Irrespective of the time at which insects are active, a common challenge faced by all animals is navigation. Both diurnal and nocturnal insects appear to use very similar navigation strategies . To determine the compass direction, insects rely on the pattern of polarised skylight (diurnal: e.g., Cataglyphis fortis , Apis mellifera ; nocturnal: e.g., Myrmecia pyriformis , Scarabaeus zambesianus ), or on the visual landmark panorama (diurnal: Apis mellifera, Cataglyphis fortis , Melophorus bagoti , ; nocturnal: Myrmecia pyriformis , Megalopta genalis ). There is now growing evidence that diurnal insects also orient using the geomagnetic field . While specific evidence for the use of geomagnetic field by nocturnal insects is not available, it is most likely used as an orientation cue by nocturnal migrating insects , . To estimate the distance travelled flying insects integrate optic flow information (diurnal: Apis mellifera ; nocturnal: Megalopta genalis ) and walking insects such as ants use some form of a stride integrator . Though the importance of colour in the context of navigation remains to be fully understood, it is clear that nocturnal insects similar to their diurnal counterparts use colour information for localisation even at the low starlight intensities that they operate at , , .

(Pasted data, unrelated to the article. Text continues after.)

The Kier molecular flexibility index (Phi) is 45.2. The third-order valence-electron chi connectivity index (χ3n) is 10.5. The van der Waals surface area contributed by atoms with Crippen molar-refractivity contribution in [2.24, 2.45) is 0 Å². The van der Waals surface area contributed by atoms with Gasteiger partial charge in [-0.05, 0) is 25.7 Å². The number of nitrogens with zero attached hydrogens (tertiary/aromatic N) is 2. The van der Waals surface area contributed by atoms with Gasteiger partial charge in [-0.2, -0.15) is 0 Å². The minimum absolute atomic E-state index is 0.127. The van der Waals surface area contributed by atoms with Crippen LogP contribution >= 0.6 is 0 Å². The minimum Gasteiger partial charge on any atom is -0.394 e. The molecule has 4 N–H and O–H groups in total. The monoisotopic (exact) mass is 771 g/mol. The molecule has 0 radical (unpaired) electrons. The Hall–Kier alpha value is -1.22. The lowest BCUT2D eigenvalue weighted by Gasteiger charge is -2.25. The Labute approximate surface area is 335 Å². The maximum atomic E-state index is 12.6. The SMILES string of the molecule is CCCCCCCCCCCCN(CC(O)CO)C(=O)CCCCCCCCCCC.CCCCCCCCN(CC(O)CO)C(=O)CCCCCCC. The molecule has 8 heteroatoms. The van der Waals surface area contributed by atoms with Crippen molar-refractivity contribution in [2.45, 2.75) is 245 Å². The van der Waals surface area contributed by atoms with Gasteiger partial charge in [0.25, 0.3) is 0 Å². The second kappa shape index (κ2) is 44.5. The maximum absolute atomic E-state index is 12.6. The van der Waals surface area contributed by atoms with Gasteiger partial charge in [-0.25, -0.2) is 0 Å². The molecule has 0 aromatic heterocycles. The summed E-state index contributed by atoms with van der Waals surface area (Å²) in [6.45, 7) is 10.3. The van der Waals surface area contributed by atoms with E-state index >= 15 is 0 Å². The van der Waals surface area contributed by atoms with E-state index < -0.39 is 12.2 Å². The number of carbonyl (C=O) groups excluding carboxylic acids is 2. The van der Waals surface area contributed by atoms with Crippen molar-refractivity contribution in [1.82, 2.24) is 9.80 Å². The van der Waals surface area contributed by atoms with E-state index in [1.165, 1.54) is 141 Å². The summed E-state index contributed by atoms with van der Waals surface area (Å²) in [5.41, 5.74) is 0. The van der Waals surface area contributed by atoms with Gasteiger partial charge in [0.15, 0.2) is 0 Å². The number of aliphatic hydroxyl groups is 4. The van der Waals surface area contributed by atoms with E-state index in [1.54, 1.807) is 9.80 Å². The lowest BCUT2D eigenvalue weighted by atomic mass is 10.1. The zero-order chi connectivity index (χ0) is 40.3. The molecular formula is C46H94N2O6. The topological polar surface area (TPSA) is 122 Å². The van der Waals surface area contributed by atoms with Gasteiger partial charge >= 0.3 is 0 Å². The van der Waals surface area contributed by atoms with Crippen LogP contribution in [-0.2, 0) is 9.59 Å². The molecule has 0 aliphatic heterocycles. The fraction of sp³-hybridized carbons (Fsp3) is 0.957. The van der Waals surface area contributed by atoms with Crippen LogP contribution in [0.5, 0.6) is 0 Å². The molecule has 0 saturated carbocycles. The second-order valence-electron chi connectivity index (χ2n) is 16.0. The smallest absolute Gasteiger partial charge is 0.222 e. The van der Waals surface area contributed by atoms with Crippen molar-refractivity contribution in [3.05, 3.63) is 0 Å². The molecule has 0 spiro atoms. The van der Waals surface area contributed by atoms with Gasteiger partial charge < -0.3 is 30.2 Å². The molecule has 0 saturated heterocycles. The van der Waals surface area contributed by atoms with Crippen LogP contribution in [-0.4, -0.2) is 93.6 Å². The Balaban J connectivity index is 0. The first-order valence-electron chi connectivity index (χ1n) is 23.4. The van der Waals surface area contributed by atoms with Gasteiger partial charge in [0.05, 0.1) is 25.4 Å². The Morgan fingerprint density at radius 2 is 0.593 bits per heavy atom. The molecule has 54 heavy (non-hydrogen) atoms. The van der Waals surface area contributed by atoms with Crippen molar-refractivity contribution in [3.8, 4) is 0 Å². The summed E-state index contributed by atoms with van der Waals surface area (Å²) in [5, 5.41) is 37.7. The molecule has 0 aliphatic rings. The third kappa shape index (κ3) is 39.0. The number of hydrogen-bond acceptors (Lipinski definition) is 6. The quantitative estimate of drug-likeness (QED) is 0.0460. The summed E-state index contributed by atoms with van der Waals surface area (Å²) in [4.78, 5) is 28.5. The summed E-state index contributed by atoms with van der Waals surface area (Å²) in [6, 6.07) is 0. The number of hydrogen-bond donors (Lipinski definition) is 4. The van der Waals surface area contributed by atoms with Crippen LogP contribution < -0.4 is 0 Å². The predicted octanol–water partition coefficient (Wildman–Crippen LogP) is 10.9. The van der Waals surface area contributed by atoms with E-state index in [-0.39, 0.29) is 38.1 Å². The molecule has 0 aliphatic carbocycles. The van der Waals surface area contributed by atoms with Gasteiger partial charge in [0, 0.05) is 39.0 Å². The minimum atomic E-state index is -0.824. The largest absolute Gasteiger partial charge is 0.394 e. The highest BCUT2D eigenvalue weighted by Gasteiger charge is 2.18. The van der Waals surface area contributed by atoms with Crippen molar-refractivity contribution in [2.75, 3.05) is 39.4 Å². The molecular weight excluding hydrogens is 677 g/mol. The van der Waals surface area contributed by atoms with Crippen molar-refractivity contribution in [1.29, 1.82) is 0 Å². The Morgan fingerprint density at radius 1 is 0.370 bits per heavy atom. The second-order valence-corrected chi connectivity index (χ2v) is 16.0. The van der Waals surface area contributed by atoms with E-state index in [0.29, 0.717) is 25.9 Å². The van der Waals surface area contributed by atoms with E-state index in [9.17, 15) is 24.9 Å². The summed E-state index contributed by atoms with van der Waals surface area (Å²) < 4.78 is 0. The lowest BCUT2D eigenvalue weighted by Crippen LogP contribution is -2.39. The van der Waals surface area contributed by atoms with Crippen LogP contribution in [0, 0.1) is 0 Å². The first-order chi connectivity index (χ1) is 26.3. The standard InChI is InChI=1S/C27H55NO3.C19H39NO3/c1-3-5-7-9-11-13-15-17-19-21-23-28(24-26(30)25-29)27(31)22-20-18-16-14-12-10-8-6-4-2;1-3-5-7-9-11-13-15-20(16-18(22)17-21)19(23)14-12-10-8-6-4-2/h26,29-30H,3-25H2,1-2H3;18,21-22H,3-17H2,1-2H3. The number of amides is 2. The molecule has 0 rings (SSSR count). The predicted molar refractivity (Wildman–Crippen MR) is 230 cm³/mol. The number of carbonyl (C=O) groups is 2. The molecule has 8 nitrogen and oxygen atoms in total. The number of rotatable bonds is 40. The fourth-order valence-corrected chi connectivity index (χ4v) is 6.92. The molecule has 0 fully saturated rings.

As light levels drop the available visual information for navigation becomes weaker, resulting in a poor signal-to-noise ratio. But the navigational requisites of diurnal and nocturnal animals remain similar. To explain the evolution of nocturnal life it is hence interesting to ask whether the navigational efficiency of nocturnal animals suffers at low light. The nocturnal Namibian spider, Leucorchestris arenicola, while navigating to its burrow, pause and stay still for upto 1s at the lowest light intensities at which they operate . These pauses have been suggested to be a behavioural adaptation for low light to enable animals to collect enough light to detect coarse landscape structures. In the nocturnal sweat bee, Megalopta species, individual bees took longer to locate the nest in dim light compared to slightly brighter conditions . The longer duration was due to their tortuous flight trajectories in contrast to the directed flights of individuals in slightly brighter conditions. The flight speed of the nocturnal sweat bee, Megalopta genalis was also found to be nearly five times slower than that of the diurnal bee, Bombus terrestris , indicating that their flight performance suffers at dim light. Walking in a straight line requires the use of an external compass . Interestingly, both diurnal and nocturnal beetles seem to achieve this with similar accuracy in their ability to maintain a straight path by using a sun compass and moon compass respectively .